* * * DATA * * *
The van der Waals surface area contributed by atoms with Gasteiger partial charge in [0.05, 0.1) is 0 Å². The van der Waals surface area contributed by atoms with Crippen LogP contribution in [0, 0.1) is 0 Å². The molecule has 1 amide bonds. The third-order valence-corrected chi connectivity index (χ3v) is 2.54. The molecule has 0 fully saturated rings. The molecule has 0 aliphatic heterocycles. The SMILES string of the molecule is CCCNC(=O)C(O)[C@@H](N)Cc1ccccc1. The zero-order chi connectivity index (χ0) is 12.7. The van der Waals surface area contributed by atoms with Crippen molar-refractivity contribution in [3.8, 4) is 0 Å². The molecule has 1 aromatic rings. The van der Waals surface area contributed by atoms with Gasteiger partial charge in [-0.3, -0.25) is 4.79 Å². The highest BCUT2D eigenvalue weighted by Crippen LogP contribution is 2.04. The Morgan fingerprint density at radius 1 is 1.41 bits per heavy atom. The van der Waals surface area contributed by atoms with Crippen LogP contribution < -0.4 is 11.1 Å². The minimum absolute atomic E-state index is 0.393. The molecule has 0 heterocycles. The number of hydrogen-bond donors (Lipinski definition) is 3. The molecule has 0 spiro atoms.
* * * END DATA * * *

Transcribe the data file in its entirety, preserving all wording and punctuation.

The van der Waals surface area contributed by atoms with Gasteiger partial charge in [0.05, 0.1) is 0 Å². The van der Waals surface area contributed by atoms with Crippen LogP contribution in [0, 0.1) is 0 Å². The molecule has 1 amide bonds. The third-order valence-corrected chi connectivity index (χ3v) is 2.54. The molecule has 0 fully saturated rings. The molecule has 0 aliphatic heterocycles. The SMILES string of the molecule is CCCNC(=O)C(O)[C@@H](N)Cc1ccccc1. The zero-order chi connectivity index (χ0) is 12.7. The van der Waals surface area contributed by atoms with Crippen molar-refractivity contribution in [3.8, 4) is 0 Å². The molecule has 1 aromatic rings. The van der Waals surface area contributed by atoms with Gasteiger partial charge in [-0.3, -0.25) is 4.79 Å². The highest BCUT2D eigenvalue weighted by Crippen LogP contribution is 2.04. The Morgan fingerprint density at radius 1 is 1.41 bits per heavy atom. The van der Waals surface area contributed by atoms with Crippen LogP contribution < -0.4 is 11.1 Å². The minimum absolute atomic E-state index is 0.393. The molecule has 0 heterocycles. The number of hydrogen-bond donors (Lipinski definition) is 3. The molecule has 0 spiro atoms.